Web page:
* New program to pay reward up to $150,000
* Google, Facebook offer similar programs
* Underground market offers steep bounties
By Jim Finkle
BOSTON, June 19 Microsoft Corp is
looking to recruit computer geeks in its ongoing efforts to
protect Windows PCs from attacks, offering rewards of as much as
$150,000 to anybody who helps identify and fix major security
holes in its software.
Microsoft unveiled the rewards program, one of the most
generous in the high-tech industry to date, on Wednesday as it
sought ways to prevent sophisticated attackers from subverting
new security technologies it has introduced in the latest
versions of the Windows operating system.
The program is open to computer experts as young as 14,
though minors need permission from their parents. Residents of
countries under U.S. sanctions, such as Cuba, Iran, North Korea,
Sudan and Syria, are banned from the program.
The sheer size of the bonus is likely to grab the attention
of the hacking community, though claiming the big money will
require them to do battle with Microsoft's latest anti-hacking
technology and then detail their approach.
"It's pretty generous, though what they are asking for is a
pretty high bar," said Chris Wysopal, chief technology officer
of Veracode, a security firm that helps identify software bugs.
Microsoft has plenty of competition in getting elite hackers
to turn their attention on its aging Windows franchise, which
operates the vast majority of the world's personal computers.
Windows computers have been involved in most major attacks
to date, including the recent Citadel cyber crime ring that
stole more than $500 million from banks and the Stuxnet virus
that attacked Iran's nuclear program in 2010 by exploiting
previously unknown bugs in Microsoft software.
COMPETING FOR TALENT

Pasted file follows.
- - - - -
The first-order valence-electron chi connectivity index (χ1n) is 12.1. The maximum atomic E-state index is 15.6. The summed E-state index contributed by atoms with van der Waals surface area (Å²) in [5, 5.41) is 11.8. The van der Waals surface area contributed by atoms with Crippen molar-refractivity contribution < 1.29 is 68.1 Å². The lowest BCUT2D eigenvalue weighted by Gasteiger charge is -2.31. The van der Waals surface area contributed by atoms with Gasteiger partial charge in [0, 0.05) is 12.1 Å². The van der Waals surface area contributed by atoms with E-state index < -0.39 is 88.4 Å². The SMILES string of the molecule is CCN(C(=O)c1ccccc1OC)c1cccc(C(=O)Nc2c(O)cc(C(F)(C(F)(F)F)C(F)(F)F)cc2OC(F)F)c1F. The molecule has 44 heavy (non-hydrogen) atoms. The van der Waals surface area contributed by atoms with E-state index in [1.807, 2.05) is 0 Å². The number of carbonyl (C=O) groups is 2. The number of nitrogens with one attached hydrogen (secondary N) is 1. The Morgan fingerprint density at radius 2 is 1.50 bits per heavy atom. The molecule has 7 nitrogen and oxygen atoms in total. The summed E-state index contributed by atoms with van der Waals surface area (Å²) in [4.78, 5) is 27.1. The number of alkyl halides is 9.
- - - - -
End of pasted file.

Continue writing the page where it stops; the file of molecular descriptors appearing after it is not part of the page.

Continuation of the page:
The best hackers are heavily recruited by the military,
intelligence agencies and big corporations, who lure them with
scholarships and high-paying jobs.
Microsoft is also competing for the attention of the top
hacking talent on a growing global gray market, where
information about vulnerabilities is sold to criminals as well
as governments that use it in military and intelligence
operations. Bounties start at $50,000 for tools that enable
attackers to break into computers, even when they are protected
by up-to-date security software.
In the industry, exploits of such vulnerabilities are called
"zero-days," because a targeted software maker has had zero
days' notice to fix the hole when the malicious software is
Mike Reavey, senior director with the Microsoft Security
Response Center, declined in an interview to talk about the
"zero day" market for vulnerabilities in Windows products,
saying the company was seeking to encourage hackers to use their
skills in helpful ways.
"It's difficult to comment on the dark side," he said.
"The intention of these (bounty) programs is to incentivize good
Reavey said he hoped Microsoft's new program would woo some
candidates away from an annual contest known as Pwn2Own
(pronounced "pown to own"), which has become a key venue for
elite hackers to disclose major security flaws in software.
The latest Pwn2Own, which was held in Vancouver in March and
sponsored by Hewlett-Packard Co, paid out nearly
$480,000 in prize money, according to HP's website.
Hackers won the competition by identifying new ways to
"pwn," or take ownership of, browsers from Microsoft, Firefox
and Google Inc, Oracle Corp's Java and Adobe
System Inc's Flash and Reader software.
Some other big technology firms already offer similar
programs. Google has handed out $1.7 million in 3 years,
including prizes as big as $60,000. Facebook Inc said it
has paid out $500,000 to $1 million since it began its program
two years ago. Adobe does not offer bounties, though it brings
in hackers as temporary consultants to help fix problems that
Microsoft is also running a one-month contest, starting July
26, offering bounties of up to $11,000 to hackers who find bugs
in the trial version of its new Internet Explorer 11 browser,
which will be in preview release.